The Least Skipper Ancyloxipha numitor

The Least Skipper differs from the other Skippers both in structure and habits. Most of these butterflies have thick bodies and a distinct hook at the end of each antenna. This has a slender body and the antennae lack the hook. Most Skippers have strong wings and show their strength in their rapid, erratic flight. This has feeble wings that show their weakness in their slow, straight flight. But from the fact that it is about the smallest of all our butter-flies, expanding little more than three quarters of an inch, it deserves our interested attention. The tawny wings are so marked with broad margins of dark brown that they show the tawny tinge chiefly in the middle spaces.

On account of its small size and its retiring habits this little butterfly is often overlooked by all but the most experienced collectors. It generally flies slowly just above the grass in sijnny places in wet meadows and along the open margins of brooks and marshes. It rests frequently upon grasses, flowers, or bushes. Mr. Scudder noticed that when resting these butterflies have the curious habit of "moving their antennae in a small circle, the motion of the two alternating; that is, when one is moving in a for-ward direction, the other is passing in a reverse direction." This is the sort of observation that should challenge us ali to sharper wits in watching living butterflies. It would be strange if no others thus twirled their feelers in their leisure moments. Who will find out?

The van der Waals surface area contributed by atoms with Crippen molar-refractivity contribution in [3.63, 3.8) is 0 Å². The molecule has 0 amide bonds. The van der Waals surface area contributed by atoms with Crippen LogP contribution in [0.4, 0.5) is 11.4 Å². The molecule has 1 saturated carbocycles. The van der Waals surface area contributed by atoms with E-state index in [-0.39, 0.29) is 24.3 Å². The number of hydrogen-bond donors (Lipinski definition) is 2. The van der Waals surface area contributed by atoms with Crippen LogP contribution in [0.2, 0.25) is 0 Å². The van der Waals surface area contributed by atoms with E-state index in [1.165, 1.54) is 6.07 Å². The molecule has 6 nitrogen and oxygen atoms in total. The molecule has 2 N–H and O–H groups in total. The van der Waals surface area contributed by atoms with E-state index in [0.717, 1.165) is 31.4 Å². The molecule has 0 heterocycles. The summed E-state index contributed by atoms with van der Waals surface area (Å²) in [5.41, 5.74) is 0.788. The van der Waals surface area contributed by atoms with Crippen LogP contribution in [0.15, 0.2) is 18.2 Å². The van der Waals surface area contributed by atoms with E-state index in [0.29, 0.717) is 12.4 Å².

The female butterflies at least have something to do besides sipping the nectar of flowers or idly twirling their feelers. They must lay their eggs and thus provide for the continuation of the species; to do this they find suitable blades of grass on which they deposit their tiny, half round, smooth yellow eggs. A. week or so later each egg hatches into a dumpy little yellow caterpillar with a black head and a body well covered with hairy bristles; This little creature is a silk spinner and makes a home instinctively by drawing together more or less the outer edges of a leaf blade and fastening them with transverse bands of silk. It then feeds upon the green tissues and as it grows larger it makes its nest more secure by thicker walls of silken web.

When full grown as a caterpillar it changes into a slender chrysalis generally of a grayish red color, thickly dotted with black. About ten days later it emerges as a butterfly.

The Least Skipper is one of the most widely distributed of all butterflies. It occurs from New England to Texas, south to Florida on the east coast, and west to the Rocky Mountains.